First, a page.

Fortunately, the team and community are committed to a gradual rollout of ETH collateral, where weaknesses and potential exploits can be sussed out while the stakes are lower. And even if a scenario like the one above comes to pass, a 4.2x leverage ratio is probably still in the safe zone. The key is capping ETH collateral at a level where even a wide divergence leaves the system in a manageable state.
SIP-31: The New sETH LP Rewards Contract
In July 2019, the Uniswap sETH Pool Liquidity incentives were announced on the Synthetix Blog after much discussion within the community.
Uniswap — being a permissionless liquidity protocol — made it such that Synthetix could make use of the broader Ethereum ecosystem to increase the economic bandwidth moving in and out of the Synthetix. The goal of the incentives was to drive a deeper liquidity pool that would minimize the friction of traders moving in and out of the system. Liquidity providers would be given incentives in SNX based on their contribution.
The pool has blown away even the most optimistic expectations of community members and now is by far the largest pool on Uniswap, standing well north of 40,000 ETH and 40,000 sETH (source: SynthetixStats).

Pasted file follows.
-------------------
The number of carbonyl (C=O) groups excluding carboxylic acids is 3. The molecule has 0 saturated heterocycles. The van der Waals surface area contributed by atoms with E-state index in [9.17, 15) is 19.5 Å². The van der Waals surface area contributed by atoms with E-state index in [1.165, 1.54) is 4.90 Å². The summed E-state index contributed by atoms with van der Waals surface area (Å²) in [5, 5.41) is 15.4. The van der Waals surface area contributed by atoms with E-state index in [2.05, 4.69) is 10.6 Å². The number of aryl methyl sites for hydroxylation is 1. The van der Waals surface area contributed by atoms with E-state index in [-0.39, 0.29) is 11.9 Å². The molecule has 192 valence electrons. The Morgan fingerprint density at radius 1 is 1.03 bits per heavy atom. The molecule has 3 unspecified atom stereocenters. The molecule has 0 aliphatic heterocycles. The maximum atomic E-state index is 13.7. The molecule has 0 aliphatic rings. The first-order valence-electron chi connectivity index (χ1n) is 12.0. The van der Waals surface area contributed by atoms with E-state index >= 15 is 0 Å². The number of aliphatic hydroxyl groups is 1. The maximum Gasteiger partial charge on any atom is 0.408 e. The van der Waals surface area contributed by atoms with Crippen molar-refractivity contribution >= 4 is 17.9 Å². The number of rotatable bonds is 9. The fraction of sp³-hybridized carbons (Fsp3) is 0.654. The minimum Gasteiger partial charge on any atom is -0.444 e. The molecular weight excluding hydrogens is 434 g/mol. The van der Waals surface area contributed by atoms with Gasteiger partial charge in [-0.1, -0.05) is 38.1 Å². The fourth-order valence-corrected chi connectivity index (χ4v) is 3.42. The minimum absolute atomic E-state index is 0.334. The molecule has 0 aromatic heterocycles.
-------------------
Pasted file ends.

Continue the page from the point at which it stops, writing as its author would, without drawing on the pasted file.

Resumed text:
The pool incentives were formalized with SIP-8 in August 2019, where an off-chain script had to be run to verify Liquidity Pool participants, their contribution and their dues. Due to the limitation of the script, it is not easy to detect edge cases of possible "cheating", whereby participants shift, redeem or burn LP tokens in an effort to still qualify for rewards, while not truly participating in liquidity provision. Perhaps the most arduous part of finalizing the incentives every week is coordinating the multi-sig signers to broadcast the signed transaction after manually verifying the validity of participants and their rewards. This is further exacerbated by the huge increase in liquidity pool participants, as well as the gnosis multi-sig freezing from such a large data payload.
Essentially, it was a very manual process that does not scale well as this programme grew in participation and is less than ideal due to the reliance on several human factors. This is where SIP-31 comes in.
Under this new specification, LP tokens that are generated when liquidity providers send in liquidity, would be staked into a special smart contract "Uniswap Time Staking Contract". LP token stakers would then have to manually call the contract to receive their rewards, which do not expire.
This new method of distributing the rewards is a massive step towards the right direction, since it removes the need for an offline script to track the accounting of rewards, the possibilities of cheating the system is neutralized, and it shifts the burden from a push by the multi-sig signers into a pull by the user, eliminating the human element in the equation.